The full report wasn’t due to be released until 2023, but because of Bild's threat to publish, it is (as of today) printed in full on FIFA’s website, and includes reference to collusion, vote rigging, bribery – including one delegate receiving $10 million from Qatar into his 10-year old daughter's bank account. At least it wasn’t the dog's account, eh Harry?
Even the England bid comes under scrutiny with certain favours being granted in return for the possibility of votes – organising friendlies, offering support and advice, nothing too damaging outside the familiar cesspit of friendly-faced corruption on a global scale. And we did refuse to give in to the most ludicrous of ‘offers’ like the South American delegate who wanted a knighthood for his vote, and if that wasn’t available, then he wanted the FA Cup named after him. Sounds crazy but knighthoods have been given for less and we now have the Carabao Cup…
Elsewhere and the annual summer cattle market that is the transfer window is almost upon us. John Terry has received a ‘good offer’ from Harry Redknapp and his dog at Birmingham City (I bet he has) and all of the big clubs have been dabbling in the market waiting for the main gates to open. But the name everyone is talking about is the 18 year old Monaco sensation Kylian Mbappe.
Mbappe, should he choose to leave Monaco, has actually expressed an interest in Arsenal due to Arsene Wenger's track record in nurturing young players. However, given that Wenger is planning to spend a club record fee of £49 million on Lyon striker Alexandre Lacazette, and given that Monaco have already turned down £103 million for Mbappe from Real Madrid, I don’t see any point in Arsenal ordering his Oyster Card just yet.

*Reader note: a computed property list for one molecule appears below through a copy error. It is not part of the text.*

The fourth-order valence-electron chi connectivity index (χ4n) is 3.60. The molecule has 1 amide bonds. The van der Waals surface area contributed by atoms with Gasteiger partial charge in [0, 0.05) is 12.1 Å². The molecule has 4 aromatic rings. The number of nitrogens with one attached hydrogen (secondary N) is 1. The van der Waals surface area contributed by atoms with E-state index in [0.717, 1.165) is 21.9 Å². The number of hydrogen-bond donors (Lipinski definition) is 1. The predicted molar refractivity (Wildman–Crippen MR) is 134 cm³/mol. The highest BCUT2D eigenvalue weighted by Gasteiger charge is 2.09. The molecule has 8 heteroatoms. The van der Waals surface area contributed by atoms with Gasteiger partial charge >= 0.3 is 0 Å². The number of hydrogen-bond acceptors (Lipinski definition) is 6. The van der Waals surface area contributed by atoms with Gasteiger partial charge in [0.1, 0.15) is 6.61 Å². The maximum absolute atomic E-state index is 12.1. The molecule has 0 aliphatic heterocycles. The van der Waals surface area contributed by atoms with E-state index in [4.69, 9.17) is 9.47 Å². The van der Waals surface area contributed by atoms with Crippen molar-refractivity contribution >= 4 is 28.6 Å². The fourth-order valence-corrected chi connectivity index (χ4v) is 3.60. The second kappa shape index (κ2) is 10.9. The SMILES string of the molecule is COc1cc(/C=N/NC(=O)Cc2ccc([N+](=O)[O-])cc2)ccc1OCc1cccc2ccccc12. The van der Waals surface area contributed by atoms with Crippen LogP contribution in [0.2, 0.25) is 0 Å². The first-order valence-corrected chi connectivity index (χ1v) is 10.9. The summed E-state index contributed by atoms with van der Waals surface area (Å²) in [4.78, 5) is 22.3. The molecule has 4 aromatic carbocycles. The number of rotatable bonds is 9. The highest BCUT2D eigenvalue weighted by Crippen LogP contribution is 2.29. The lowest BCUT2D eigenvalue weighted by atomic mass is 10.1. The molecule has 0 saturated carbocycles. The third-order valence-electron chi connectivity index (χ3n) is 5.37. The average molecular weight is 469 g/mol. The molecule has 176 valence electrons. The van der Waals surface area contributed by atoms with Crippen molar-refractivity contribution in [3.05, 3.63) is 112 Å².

And that will be the next big watershed in world football: the £100 million player. It’ll spark debate and people will throw their hands up at the outrage of it all, and nothing will change. Exactly the same thing happened when Brian Clough paid £1 million for Trevor Francis and people were horrified at this new level of excess - right up until the time he dived in to head the winner on his European debut, and to win the European Cup for Forest for the first time.
Standing room only – it looks like Shrewsbury Town will become the first English League club to have a safe standing area in their ground for the 2017-18 season after the club applied to install the so-called rail seats that have been so successful at Celtic this season. And I can see that this is going to be a popular move, there’s been a growing movement for this to happen and rightly so. For me – not so much though.
Standing in the crowd at the Roker End as a kid and experiencing the uncontrolled helplessness of being in a huge mass of moving people was genuinely terrifying; nothing I’ve experienced since has changed my mind. Those who want to stand – great, fill your boots, I’ll have a nice seat, jump up and down in a controlled fashion if and when appropriate, and if someone can bring a cold beer to my seat in the meantime then I’ll be in heaven.
And finally, England's U21s getting to the semis of the Euros seems to bode well for the future, until you realise that half of Germany’s best U21s are in Russia playing for the first team in the Confederation Cup. Ah well… at least we didn’t lose on pen- oh bollocks.
You really can't make this stuff up, can you?